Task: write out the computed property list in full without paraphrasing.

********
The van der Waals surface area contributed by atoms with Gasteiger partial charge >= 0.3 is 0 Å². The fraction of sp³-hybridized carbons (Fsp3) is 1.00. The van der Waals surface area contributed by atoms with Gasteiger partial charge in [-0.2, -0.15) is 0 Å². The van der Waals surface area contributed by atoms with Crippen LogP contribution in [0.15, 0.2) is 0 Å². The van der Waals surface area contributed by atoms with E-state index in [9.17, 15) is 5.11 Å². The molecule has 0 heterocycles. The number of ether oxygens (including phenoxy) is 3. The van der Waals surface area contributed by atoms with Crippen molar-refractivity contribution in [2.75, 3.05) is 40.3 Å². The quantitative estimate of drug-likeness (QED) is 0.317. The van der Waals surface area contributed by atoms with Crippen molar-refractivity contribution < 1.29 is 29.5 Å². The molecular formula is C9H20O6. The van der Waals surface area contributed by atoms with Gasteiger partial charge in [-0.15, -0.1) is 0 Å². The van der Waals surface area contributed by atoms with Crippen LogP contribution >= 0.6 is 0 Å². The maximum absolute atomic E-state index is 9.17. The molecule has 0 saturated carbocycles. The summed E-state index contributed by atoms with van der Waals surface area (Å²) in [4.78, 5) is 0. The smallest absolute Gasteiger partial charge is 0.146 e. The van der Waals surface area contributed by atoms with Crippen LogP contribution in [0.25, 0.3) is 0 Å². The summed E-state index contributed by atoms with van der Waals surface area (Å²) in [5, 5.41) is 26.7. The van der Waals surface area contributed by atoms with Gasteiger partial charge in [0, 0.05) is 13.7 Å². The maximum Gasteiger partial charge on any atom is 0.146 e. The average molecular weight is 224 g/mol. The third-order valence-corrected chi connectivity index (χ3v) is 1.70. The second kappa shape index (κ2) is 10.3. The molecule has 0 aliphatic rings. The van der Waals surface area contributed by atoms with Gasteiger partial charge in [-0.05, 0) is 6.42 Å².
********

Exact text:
The van der Waals surface area contributed by atoms with Gasteiger partial charge >= 0.3 is 0 Å². The fraction of sp³-hybridized carbons (Fsp3) is 1.00. The van der Waals surface area contributed by atoms with Gasteiger partial charge in [-0.2, -0.15) is 0 Å². The van der Waals surface area contributed by atoms with Crippen LogP contribution in [0.15, 0.2) is 0 Å². The van der Waals surface area contributed by atoms with E-state index in [9.17, 15) is 5.11 Å². The molecule has 0 heterocycles. The number of ether oxygens (including phenoxy) is 3. The van der Waals surface area contributed by atoms with Crippen molar-refractivity contribution in [2.75, 3.05) is 40.3 Å². The quantitative estimate of drug-likeness (QED) is 0.317. The van der Waals surface area contributed by atoms with Crippen molar-refractivity contribution < 1.29 is 29.5 Å². The molecular formula is C9H20O6. The van der Waals surface area contributed by atoms with Gasteiger partial charge in [-0.15, -0.1) is 0 Å². The van der Waals surface area contributed by atoms with Crippen LogP contribution >= 0.6 is 0 Å². The maximum absolute atomic E-state index is 9.17. The molecule has 0 saturated carbocycles. The summed E-state index contributed by atoms with van der Waals surface area (Å²) in [4.78, 5) is 0. The smallest absolute Gasteiger partial charge is 0.146 e. The van der Waals surface area contributed by atoms with Crippen LogP contribution in [0.25, 0.3) is 0 Å². The summed E-state index contributed by atoms with van der Waals surface area (Å²) in [5, 5.41) is 26.7. The van der Waals surface area contributed by atoms with Gasteiger partial charge in [0, 0.05) is 13.7 Å². The maximum Gasteiger partial charge on any atom is 0.146 e. The average molecular weight is 224 g/mol. The third-order valence-corrected chi connectivity index (χ3v) is 1.70. The second kappa shape index (κ2) is 10.3. The molecule has 0 aliphatic rings. The van der Waals surface area contributed by atoms with Gasteiger partial charge in [-0.05, 0) is 6.42 Å².